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I am curious to know is there any special GAS syntax to achieve the same like in NASM example:

SECTION .data       

    msg:    db "Hello World",10,0  ; the 0-terminated string.
    len:    equ $-msg              ; "$" means current address.

Especially I'm interested in the symbol $ representing the current address.

3 Answers 3

27

Excerpt from info as (GNU Binutils 2.21.90), or online in the GAS manual: https://sourceware.org/binutils/docs/as/Dot.html

5.4 The Special Dot Symbol

The special symbol . refers to the current address that as is assembling into. Thus, the expression melvin: .long . defines melvin to contain its own address.

Assigning a value to . is treated the same as a .org directive. Thus, the expression .=.+4 is the same as saying .space 4.

msg:    .ascii "Hello World!\n"       # not zero-terminated, use .asciz for that
msglen = . - msg                      # A .equ directive would be equivalent

This is a GAS version of the same idiom used in NASM (len equ $ - symbol) to get the assembler to calculate the length of something for you.

0
7

There is a useful comparison between gas and NASM here: http://www.ibm.com/developerworks/linux/library/l-gas-nasm/index.html

See in particular this part, which I think addresses your question:


Listing 2 also introduces the concept of a location counter (line 6). NASM provides a special variable (the $ and $$ variables) to manipulate the location counter. In GAS, there is no method to manipulate the location counter and you have to use labels to calculate the next storage location (data, instruction, etc.). For example, to calculate the length of a string, you would use the following idiom in NASM:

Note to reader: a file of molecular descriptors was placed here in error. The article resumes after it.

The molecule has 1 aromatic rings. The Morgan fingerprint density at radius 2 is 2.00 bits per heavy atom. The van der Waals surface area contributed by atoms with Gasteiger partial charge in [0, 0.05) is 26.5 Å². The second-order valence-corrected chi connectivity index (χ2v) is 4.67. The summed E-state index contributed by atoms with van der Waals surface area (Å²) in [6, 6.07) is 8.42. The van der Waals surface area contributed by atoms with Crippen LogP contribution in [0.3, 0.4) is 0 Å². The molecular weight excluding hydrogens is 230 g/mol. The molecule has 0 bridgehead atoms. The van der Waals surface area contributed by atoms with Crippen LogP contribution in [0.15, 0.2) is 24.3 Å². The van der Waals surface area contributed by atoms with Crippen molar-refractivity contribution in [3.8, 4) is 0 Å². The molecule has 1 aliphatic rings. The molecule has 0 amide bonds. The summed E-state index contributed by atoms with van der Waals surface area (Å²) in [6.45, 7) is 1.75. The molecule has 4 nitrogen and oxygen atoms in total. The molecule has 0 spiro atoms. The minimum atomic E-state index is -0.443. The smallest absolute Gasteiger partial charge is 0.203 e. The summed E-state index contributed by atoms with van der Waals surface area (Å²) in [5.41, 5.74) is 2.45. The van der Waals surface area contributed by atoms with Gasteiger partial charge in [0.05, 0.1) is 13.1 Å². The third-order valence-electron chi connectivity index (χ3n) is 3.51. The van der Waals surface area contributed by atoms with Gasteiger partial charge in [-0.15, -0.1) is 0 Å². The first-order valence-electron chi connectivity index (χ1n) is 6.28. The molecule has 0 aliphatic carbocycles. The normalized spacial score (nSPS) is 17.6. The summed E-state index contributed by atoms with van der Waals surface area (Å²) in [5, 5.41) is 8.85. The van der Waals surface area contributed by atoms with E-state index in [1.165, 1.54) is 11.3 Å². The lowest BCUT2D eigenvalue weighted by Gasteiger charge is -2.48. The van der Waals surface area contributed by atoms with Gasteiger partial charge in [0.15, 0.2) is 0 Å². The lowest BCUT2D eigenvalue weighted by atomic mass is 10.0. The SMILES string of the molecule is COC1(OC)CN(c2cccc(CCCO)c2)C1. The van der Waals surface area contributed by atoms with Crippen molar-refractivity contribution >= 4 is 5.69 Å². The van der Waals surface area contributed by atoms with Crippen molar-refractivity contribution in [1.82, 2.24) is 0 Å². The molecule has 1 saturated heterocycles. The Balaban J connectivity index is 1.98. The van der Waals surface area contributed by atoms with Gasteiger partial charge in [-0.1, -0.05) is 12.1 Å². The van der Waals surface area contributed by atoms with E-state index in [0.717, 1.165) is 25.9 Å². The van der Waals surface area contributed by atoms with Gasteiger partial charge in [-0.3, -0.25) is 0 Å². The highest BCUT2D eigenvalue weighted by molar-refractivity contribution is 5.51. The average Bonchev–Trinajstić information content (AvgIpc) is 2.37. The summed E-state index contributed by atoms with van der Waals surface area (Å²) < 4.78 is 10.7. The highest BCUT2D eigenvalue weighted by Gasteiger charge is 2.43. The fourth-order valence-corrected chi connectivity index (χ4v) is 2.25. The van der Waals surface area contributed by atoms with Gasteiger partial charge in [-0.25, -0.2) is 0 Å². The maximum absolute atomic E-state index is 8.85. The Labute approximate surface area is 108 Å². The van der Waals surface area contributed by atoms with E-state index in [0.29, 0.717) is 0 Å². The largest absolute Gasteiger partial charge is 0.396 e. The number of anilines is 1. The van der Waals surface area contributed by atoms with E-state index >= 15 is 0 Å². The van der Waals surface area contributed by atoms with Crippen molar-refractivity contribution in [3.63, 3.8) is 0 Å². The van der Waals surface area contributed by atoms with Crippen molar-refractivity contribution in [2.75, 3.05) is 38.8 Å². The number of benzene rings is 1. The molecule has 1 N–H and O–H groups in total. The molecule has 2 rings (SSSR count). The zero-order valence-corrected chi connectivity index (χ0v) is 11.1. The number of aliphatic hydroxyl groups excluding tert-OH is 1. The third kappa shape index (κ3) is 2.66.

prompt_str db 'Enter your name: '
STR_SIZE equ $ - prompt_str     ; $ is the location counter

The $ gives the current value of the location counter, and subtracting the value of the label (all variable names are labels) from this location counter gives the number of bytes present between the declaration of the label and the current location. The equ directive is used to set the value of the variable STR_SIZE to the expression following it. A similar idiom in GAS looks like this:

prompt_str:
     .ascii "Enter Your Name: "

pstr_end:
     .set STR_SIZE, pstr_end - prompt_str

The end label (pstr_end) gives the next location address, and subtracting the starting label address gives the size. Also note the use of .set to initialize the value of the variable STR_SIZE to the expression following the comma. A corresponding .equ can also be used. There is no alternative to GAS's set directive in NASM.


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  • . in GAS is (almost?) exactly like $ in NASM, and would work for this example. Feb 5, 2021 at 0:14
5

Sample usages of .

Minimal explicit example:

x: .long .
mov x, %eax
mov $x, %ebx
/* eax == ebx */

Common combo for string lengths:

s: .ascii "abcd"
s_len = . - s
mov $s_len, %eax
/* eax == 4 */

s_len = syntax explained at Is there a difference between equals sign assignment "x = 1" and ".equ x, 1" or ".set x, 1" in GNU Gas assembly?

This can be used concretely for example in a minimal runnable x86 Linux freestanding example.

Infinite loop:

jmp .

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